Wednesday, May 06, 2009

Closing arguments today in the War Crimes Trial

Yesterday the defense rested in the Steven D. Green War Crimes trial. March 12, 2006, Abeer Qassim Hamza al-Janabi's parents and five-year-old sister were murdered in their Iraqi home while Abeer was gang-raped in another room. Following the gang-rape, Abeer was murdered. Green is said to be the murderer of all four, a gang-rapist and the ring leader who planned the entire thing. This morning both sides make closing arguments. Evan Bright reports on yesterday:

The guilty/not guilty phase of USA V Green is complete. The defense finished it's case today with three witnesses: Christopher Barnes, a video deposition of James Gregory, and Justin Watt.
No surprise, Barnes spoke of the area he shared with the defendant in Iraq. "It was rough, like hell, constant sweat and no sleep."

The defense is a joke and from what I've been told both sides took a pass on Watt. Surprising because either side could have utilized Watt to their benefit (and Watt was called a defense witness). Watt is the one who came forward and reported the rumors he was hearing -- he did so because (a fact the trial avoided) the War Crimes resulted in other US soldiers being killed in retaliation. As for "rough, like hell, constant sweat and no sleep," that statement might mean something were it not for the celebration party following the murders and gang-rape which included non-stop drinking and chicken wings. But, of course, they were partying before that.

"They gathered over cards and booze to come up with a plan to rape and murder that little girl. She was young and attractive. They knew where she was because they had seen her on a previous patrol. She was close. She was vulnerable," that's US Army Captain Alex Pickands in the August 2006 Article 32 hearing of those (not Green) still in the military when the War Crimes were discovered. Today both sides make their closing arguments. It's worth noting this from Pickands closing argument:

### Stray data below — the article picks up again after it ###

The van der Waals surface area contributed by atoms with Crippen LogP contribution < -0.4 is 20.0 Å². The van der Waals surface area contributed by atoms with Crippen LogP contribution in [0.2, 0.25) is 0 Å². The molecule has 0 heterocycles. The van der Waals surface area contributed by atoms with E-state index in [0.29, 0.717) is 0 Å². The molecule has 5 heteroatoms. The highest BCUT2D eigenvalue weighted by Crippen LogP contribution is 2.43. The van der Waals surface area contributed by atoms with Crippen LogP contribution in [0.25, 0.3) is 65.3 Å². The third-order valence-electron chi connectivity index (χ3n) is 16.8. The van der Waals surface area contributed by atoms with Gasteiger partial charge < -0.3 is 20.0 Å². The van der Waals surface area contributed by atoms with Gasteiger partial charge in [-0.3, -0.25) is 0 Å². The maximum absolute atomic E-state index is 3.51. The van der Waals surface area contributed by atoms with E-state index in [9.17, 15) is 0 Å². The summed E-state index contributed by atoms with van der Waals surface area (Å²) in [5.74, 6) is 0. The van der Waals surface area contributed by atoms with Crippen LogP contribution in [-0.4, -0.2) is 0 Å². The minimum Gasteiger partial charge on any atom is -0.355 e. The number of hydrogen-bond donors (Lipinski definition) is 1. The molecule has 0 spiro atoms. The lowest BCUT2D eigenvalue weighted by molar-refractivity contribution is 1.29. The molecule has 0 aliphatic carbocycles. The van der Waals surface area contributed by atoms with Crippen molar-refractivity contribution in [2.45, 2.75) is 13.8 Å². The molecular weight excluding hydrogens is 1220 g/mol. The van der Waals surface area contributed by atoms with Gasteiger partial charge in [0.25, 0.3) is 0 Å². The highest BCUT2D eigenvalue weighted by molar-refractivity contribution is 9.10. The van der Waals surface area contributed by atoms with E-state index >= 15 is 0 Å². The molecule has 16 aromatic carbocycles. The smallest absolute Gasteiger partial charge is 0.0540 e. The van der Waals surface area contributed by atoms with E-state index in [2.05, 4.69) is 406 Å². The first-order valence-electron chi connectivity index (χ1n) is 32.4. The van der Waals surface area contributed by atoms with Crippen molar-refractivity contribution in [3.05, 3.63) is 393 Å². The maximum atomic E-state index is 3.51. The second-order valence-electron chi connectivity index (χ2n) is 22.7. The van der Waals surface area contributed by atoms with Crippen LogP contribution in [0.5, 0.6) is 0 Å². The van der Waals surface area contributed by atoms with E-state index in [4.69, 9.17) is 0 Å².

Murder, not war. Rape, not war. That's what we're here talking about today. Not all that business about cold food, checkpoints, personnel assignments. Cold food didn't kill that family. Personnel assignments didn't rape and murder that 14-year-old little girl.

That is the reality. AFP sums up the trial this morning and includes the following:

Jurors last week heard the stories of two US soldiers, former army specialist Paul Cortez and James Barker, both of whom admitted to going to the al-Janabi family home with Green. They are serving 100 and 90 year prison sentences, respectively, for their roles in the brutal attack.
The pair said they were in one room of the home trying to rape Abeer al- Janabi while Green was in the other room with her six-year-old sister and her mother and father.
They said gunshots rang out and when they went to investigate, they discovered that Green had killed the three.
Cortez testified that Green proceeded to rape Abeer al-Janabi. He said Green then put a pillow over the girl's face and shot her three times with an AK-47.

In other news, Deborah Haynes offers "My years as an Iraq war reporter" (Times of London):

Reporting in Baghdad was the ultimate challenge. The car bombs, airstrikes, ambushes and mortar fire meant no shortage of action; while the attempt to create a new government offered an insight into the complicated tribal and religious fabric of Iraqi society. There was also a crazy sense of chaos. No one obeyed the law because there was no one to enforce it. Well, the US soldiers did, but the thing to remember about them was to steer clear, particularly in the early days when nervous young troopers had a reputation for shooting first and asking questions later.
As friendly as they were to me -- I remember one US explosives expert handing me the skipping-rope handle-shaped detonator and inviting me to set off a roadside bomb by giving it a "man tug" -- there was no forgetting the danger that they represented to civilians. I met one Iraqi boy after he had been shot in the head when his uncle failed to heed a stop warning at a checkpoint. He was treated at a US hospital and survived, but he will always have a problem with his eyes and legs because of the injury.